Have you ever copied a formula to another tab in your workbook, and the result was not at all what you expected? Moved a formula to a new location and were surprised that it didn’t change?
References in Excel work just as you would expect in most situations; but to understand how to fix the problem formulas, you need to know a little bit about how Excel formula references work in the Excel environment.
“Relative reference” means that the formula changes when you copy it to another cell. In other words, the reference is relative to the location of the formula.
Try it. In cell A1, enter “20”; and in cell A2, enter “30”. In cell B1, enter the formula “=A1+1”.
Now copy the formula in cell B1:
- Click on cell B1.
- Click the Copy button. The selection rectangle surrounding B1 will change to moving dashes.
- Select cell B2.
- Click the Paste button.
Now examine the formula in B2, and you’ll find that, instead of “=A1+1”, it shows “=A2+1”. The reference to A1 has changed to refer to A2. This is how a relative reference behaves. Wherever you copy this formula, you’ll find that it operates similarly, always referring to the cell directly to the left of the formula.
Excel defaults to relative references because that’s what you’ll need more often than not, yet sometimes you want a formula always to point to the original source. You can do this with an “absolute reference,” which means that the formula does not change when you copy it to another cell.
In the example above, edit the formula in cell B1 by inserting dollar signs in front of the “A” and the “1” in the cell reference.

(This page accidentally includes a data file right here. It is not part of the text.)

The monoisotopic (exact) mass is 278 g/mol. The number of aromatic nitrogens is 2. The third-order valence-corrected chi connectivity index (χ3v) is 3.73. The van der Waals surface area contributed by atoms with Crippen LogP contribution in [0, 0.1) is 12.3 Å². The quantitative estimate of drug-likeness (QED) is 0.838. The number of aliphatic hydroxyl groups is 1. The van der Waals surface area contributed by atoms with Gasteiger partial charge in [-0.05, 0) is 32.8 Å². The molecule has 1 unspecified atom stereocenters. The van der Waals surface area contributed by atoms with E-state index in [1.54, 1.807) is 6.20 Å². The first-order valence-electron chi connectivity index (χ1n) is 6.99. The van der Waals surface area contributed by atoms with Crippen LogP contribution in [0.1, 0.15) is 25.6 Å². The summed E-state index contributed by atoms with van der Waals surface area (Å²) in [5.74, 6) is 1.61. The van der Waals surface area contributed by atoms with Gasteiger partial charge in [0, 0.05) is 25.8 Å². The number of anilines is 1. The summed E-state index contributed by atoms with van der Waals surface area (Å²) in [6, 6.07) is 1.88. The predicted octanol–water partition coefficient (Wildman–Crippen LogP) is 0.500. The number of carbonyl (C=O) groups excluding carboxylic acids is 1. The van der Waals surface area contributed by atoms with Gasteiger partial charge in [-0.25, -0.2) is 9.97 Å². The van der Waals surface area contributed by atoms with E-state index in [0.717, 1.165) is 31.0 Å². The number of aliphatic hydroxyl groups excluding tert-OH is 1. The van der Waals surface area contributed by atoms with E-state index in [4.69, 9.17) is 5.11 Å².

Now copy the formula in cell B1 down to B2 and examine the result. Instead of changing to “=A2+1”, it shows “=$A$1+1”, just as you typed it in B1. Wherever you copy a formula with an absolute reference, it will always to point to the original source.
Sometimes you need a formula always to refer to the original source column, but to change with each row. You can do this with a mixed reference—that is, one that is made up partially of relative references and partially of absolute references.
In the example above, change the formula in B1 to “=$A1+1”. Now copy it to a cell in a different column and a different row. Wherever you paste the formula, it always refers to column A, but the row changes to the current row.
Excel provides an alternative method of referring to the cell in a specific column of the current row: by referring only to the column, leaving the row out of the reference. In the example above, change the formula in B1 to “=$A:$A+1” and copy this formula anywhere in the spreadsheet.
Because of the dollar signs, this formula refers to the value in column A, regardless of where you paste it; and because the row is not specified, it always refers to the current row.
Excel’s relative and absolute references provide you the ability to create powerful formulas that can be copied across multiple rows and columns, always returning the answers that you need. For a next step, try using range names, which act like absolute references but, by using your own custom names, make your formulas easier to read and maintain.